The nearest US city east of Youngstown, meanwhile, is Lockport (population 21,000), 30 km away next to what was once America’s most important canal, the Erie Canal.
Buffalo too owes its significance to the Erie Canal. Indeed, prior the modern era of plentiful railways and highways, the canal allowed Buffalo to become America’s 10th largest city in the 1860s — and the fourth largest among cities without an ocean port. Buffalo remained the fourth largest city in the US without an ocean port until the 1900s. Today, however, the canal is used mainly by pleasure craft, and Buffalo’s location within the Great Lakes’ Snowbelt has made the city languish. Buffalo is now thought to be just the US’ 76th most populous city and 46th most populous “urban area”. It is the snowiest in the top 100.
While the Erie Canal was America’s most important, the Welland Canal was and continues to be Canada’s. Whereas the Erie Canal is nearly 600 km long, the Welland Canal is only 43 km. But in order to bypass the Niagara Escarpment between Lake Ontario and Lake Erie, it covers almost as much elevation as Erie’s does. The city of Welland (population 52,000) sits on an oval-shaped island formed by two branches of the canal, one in use (approximately 3000 ships use it each year) and the other branch not.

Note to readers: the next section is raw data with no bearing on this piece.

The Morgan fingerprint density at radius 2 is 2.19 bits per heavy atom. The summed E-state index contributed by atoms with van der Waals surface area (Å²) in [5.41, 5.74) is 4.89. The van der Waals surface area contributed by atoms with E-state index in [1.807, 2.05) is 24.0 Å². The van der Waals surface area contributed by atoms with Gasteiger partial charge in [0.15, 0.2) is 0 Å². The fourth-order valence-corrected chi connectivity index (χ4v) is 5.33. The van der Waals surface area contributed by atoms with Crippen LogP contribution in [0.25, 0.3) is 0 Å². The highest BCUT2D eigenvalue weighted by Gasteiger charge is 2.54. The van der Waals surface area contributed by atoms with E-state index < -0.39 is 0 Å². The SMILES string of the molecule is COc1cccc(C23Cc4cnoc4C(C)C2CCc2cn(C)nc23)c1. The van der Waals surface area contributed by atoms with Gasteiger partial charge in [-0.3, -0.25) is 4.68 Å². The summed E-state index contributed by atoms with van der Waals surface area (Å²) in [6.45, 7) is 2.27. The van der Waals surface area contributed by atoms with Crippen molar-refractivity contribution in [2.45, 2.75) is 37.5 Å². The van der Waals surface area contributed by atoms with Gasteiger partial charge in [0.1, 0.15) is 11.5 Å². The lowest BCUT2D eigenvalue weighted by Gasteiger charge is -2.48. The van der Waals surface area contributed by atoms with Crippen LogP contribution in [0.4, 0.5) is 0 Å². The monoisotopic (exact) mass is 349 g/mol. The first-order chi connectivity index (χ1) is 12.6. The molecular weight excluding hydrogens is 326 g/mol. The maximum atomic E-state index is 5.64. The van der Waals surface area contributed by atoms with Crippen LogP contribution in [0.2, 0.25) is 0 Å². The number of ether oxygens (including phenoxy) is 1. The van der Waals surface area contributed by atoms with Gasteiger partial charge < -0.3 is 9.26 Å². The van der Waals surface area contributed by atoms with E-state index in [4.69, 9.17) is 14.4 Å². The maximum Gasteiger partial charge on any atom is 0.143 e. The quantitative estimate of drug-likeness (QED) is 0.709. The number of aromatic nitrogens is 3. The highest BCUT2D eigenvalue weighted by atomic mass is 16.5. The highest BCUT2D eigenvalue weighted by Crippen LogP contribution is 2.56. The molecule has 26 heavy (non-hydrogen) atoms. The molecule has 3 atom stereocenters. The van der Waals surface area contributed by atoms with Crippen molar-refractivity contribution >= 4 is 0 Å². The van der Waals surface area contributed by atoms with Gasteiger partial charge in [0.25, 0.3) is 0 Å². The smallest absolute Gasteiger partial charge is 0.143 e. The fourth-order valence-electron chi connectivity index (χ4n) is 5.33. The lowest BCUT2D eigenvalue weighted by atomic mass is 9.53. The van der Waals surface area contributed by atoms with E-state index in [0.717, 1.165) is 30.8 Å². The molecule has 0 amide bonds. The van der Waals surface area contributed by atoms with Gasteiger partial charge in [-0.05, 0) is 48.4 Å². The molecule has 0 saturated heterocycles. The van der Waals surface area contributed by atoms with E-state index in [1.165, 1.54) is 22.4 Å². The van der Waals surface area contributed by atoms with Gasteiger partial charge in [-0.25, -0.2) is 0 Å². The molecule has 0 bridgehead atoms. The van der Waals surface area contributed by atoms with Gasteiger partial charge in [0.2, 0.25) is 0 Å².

Because it is still used for shipping, the eastern branch of the canal in Welland is crossed only by two lift-bridges and two tunnels. Most of Welland remains next to the canal’s western, recreational branch (which was used from 1932, when it was built, until 1973, when the eastern branch was added). The western branch is less of an impediment to road traffic than is the eastern branch, since the western branch is crossed by seven bridges that do not ever need to be raised in order to let ships pass beneath them.
Welland is the largest island city in Ontario, and the largest one in Canada (I think) apart from Montreal, St John’s, Victoria, or Nanaimo. The city is 70 km from Toronto by air, 110 km by land. Downstream from Welland is St Catharines, upstream is Port Colborne (population 18,000).
7. Grand Island
20 km east of Welland, back on the US side of the border, is another small island city, Grand Island (population 20,000). It is located on a circularly-shaped island roughly 10 km in diameter, which is linked, by two bridges, to Buffalo in the south and to Niagara Falls in the north. Yet no bridges link Grand Island to either Canada in the west or to Tonawanda (population 100,000) in the east. While Grand Island is only around the 140th largest island in the United States terms of area, it is in the top ten in terms of island populations.